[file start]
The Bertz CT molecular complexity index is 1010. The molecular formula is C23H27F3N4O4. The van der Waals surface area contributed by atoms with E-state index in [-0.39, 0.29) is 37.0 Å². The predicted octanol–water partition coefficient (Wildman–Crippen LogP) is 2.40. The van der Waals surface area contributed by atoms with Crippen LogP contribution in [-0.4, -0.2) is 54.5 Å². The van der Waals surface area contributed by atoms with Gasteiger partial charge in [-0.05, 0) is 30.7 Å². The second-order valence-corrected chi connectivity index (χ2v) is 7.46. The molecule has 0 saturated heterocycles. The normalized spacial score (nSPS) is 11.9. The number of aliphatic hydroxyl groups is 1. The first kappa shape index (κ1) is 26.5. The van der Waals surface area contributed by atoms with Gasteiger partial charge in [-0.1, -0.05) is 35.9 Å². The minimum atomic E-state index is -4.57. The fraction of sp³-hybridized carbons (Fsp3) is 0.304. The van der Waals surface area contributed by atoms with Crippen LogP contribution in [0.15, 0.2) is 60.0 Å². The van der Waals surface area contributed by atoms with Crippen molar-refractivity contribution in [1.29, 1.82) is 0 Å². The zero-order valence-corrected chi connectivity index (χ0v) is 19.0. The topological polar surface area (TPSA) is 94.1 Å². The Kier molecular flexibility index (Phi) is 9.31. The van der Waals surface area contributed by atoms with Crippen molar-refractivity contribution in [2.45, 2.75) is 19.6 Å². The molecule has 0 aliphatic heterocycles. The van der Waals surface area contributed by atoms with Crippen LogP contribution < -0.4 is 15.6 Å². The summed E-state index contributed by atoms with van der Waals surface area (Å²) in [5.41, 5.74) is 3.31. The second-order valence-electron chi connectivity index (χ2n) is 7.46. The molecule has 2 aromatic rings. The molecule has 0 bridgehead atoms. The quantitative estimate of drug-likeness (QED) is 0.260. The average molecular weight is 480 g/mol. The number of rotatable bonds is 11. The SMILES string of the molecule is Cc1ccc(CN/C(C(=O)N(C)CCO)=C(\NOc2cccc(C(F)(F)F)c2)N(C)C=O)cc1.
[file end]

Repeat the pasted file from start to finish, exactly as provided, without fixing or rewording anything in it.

The Bertz CT molecular complexity index is 1010. The molecular formula is C23H27F3N4O4. The van der Waals surface area contributed by atoms with E-state index in [-0.39, 0.29) is 37.0 Å². The predicted octanol–water partition coefficient (Wildman–Crippen LogP) is 2.40. The van der Waals surface area contributed by atoms with Crippen LogP contribution in [-0.4, -0.2) is 54.5 Å². The van der Waals surface area contributed by atoms with Gasteiger partial charge in [-0.05, 0) is 30.7 Å². The second-order valence-corrected chi connectivity index (χ2v) is 7.46. The molecule has 0 saturated heterocycles. The normalized spacial score (nSPS) is 11.9. The number of aliphatic hydroxyl groups is 1. The first kappa shape index (κ1) is 26.5. The van der Waals surface area contributed by atoms with Gasteiger partial charge in [-0.1, -0.05) is 35.9 Å². The minimum atomic E-state index is -4.57. The fraction of sp³-hybridized carbons (Fsp3) is 0.304. The van der Waals surface area contributed by atoms with Crippen LogP contribution in [0.15, 0.2) is 60.0 Å². The van der Waals surface area contributed by atoms with Crippen molar-refractivity contribution in [1.29, 1.82) is 0 Å². The zero-order valence-corrected chi connectivity index (χ0v) is 19.0. The topological polar surface area (TPSA) is 94.1 Å². The Kier molecular flexibility index (Phi) is 9.31. The van der Waals surface area contributed by atoms with Crippen molar-refractivity contribution in [2.45, 2.75) is 19.6 Å². The molecule has 0 aliphatic heterocycles. The van der Waals surface area contributed by atoms with Crippen LogP contribution < -0.4 is 15.6 Å². The summed E-state index contributed by atoms with van der Waals surface area (Å²) in [5.41, 5.74) is 3.31. The second-order valence-electron chi connectivity index (χ2n) is 7.46. The molecule has 2 aromatic rings. The molecule has 0 bridgehead atoms. The quantitative estimate of drug-likeness (QED) is 0.260. The average molecular weight is 480 g/mol. The number of rotatable bonds is 11. The SMILES string of the molecule is Cc1ccc(CN/C(C(=O)N(C)CCO)=C(\NOc2cccc(C(F)(F)F)c2)N(C)C=O)cc1.